In 2018, the first peer-reviewed study using information from MyLymeData was published in the medical journal Healthcare. Using patient-reported outcome data from over 3900 registry patients, it looked at how individual Lyme patients vary in their response to antibiotic treatment.
Using a widely validated global rating of change scale, the MyLymeData team identified subgroups of patients who responded differently to treatment. Fifty-two percent reported at least some improvement with antibiotic treatment—with 34% reporting substantial improvement with treatment. Thirty-seven percent had no treatment response at all and 12% were worse after treatment.
Why do patients respond so differently to treatment? Do some of them have co-infections, were there diagnostic delays, different treatments or treatment durations? So far, that is unknown, but examining real-world data from registry patients may provide the path to more individualized care. “Such subgroup analysis of large samples allows us to uncover critical information that otherwise may not be available,” says Johnson.
MyLymeData also asks questions about alternative treatments for Lyme disease. Patients who use alternative treatments either use them in conjunction with antibiotics (38%) or as a sole means of treatment (31%). The most popular alternative treatment included herbal protocols, sauna, chelation, and medical marijuana.
Important considerations for selecting any treatment modality include effectiveness and side effects. Herbal protocols, many of which have antimicrobial properties, are among the most popular. Sixty-eight percent of patients who used them reported that they were either moderately or very effective, with few side effects.
The MyLymeData team works with academic researchers at the University of California, Los Angeles and the University of Washington. The National Science Foundation has funded the UCLA researchers to explore big data analytics using information from MyLymeData. The registry also collaborates with the Lyme Disease Biobank, a Bay Area Lyme Foundation program. In addition, MyLymeData can assist with clinical trial recruitment, augment clinical trial research findings, and generate hypotheses for further clinical studies.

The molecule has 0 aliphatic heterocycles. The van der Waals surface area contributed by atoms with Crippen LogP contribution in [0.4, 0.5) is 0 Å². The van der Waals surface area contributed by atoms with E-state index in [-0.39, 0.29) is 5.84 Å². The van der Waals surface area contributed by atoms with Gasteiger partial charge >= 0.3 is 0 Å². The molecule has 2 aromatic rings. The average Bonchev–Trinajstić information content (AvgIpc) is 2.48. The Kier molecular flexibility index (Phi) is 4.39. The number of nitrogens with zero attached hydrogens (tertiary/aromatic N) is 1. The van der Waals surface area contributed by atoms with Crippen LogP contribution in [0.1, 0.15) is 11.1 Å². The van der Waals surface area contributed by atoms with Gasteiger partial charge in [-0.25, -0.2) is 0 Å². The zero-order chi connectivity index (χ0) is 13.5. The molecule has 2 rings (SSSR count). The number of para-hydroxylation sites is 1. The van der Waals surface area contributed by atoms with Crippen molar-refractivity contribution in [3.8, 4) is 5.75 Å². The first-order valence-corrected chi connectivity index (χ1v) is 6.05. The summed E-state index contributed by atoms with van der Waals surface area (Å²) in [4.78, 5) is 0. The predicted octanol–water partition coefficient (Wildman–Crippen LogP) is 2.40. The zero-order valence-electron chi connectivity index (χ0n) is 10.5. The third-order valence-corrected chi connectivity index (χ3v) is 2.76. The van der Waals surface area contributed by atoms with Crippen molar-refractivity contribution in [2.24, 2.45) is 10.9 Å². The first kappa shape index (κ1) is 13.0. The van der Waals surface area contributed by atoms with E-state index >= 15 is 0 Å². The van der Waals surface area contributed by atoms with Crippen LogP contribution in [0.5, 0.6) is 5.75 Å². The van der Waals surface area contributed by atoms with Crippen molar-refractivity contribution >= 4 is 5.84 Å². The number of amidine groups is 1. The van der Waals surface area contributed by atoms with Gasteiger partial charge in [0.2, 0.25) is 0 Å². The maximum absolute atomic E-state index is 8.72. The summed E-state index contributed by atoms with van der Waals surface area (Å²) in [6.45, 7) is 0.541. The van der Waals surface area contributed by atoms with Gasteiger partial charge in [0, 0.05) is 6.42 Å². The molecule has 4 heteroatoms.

“We view the patient registry as a vital part of a research engine that can accelerate the pace and increase the depth and breadth of Lyme patient research,” says Johnson. “At the same time, we take patient privacy seriously.” Accordingly, LymeDisease.org vets researchers and restricts data use and re-use, to ensure that patient data is used solely for the benefit of Lyme disease patients. “Many big data projects sell data to third parties like pharma or insurers,” cautions Johnson. “We do not. We make sure that patient data is used for the benefit of patients—period.”
In 2019, LymeDisease.org published a 36-page full color chart book of highlights from MyLymeData. Click here to download a free PDF copy.
Patients interested in participating in the MyLymeData patient registry should visit www.mylymedata.org.
Click here to learn more about the Townsend Letter.
LymeDisease.org advocates nationally for quality accessible healthcare for patients with Lyme and other tick-borne diseases. We are committed to shaping healthcare policy through science-based advocacy.
Dorothy Leland is Vice-president and Director of Communications for LymeDisease.org. She can be contacted at firstname.lastname@example.org.
Johnson, Lorraine (2019): MyLymeData 2019 Chart Book. figshare. https://doi.org/10.6084/m9.figshare.8063039.v1
Johnson L, Shapiro M, Mankoff J. Removing the Mask of Average Treatment Effects in Chronic Lyme Disease Research Using Big Data and Subgroup Analysis. Healthcare (Basel). 2018 Oct 12;6(4).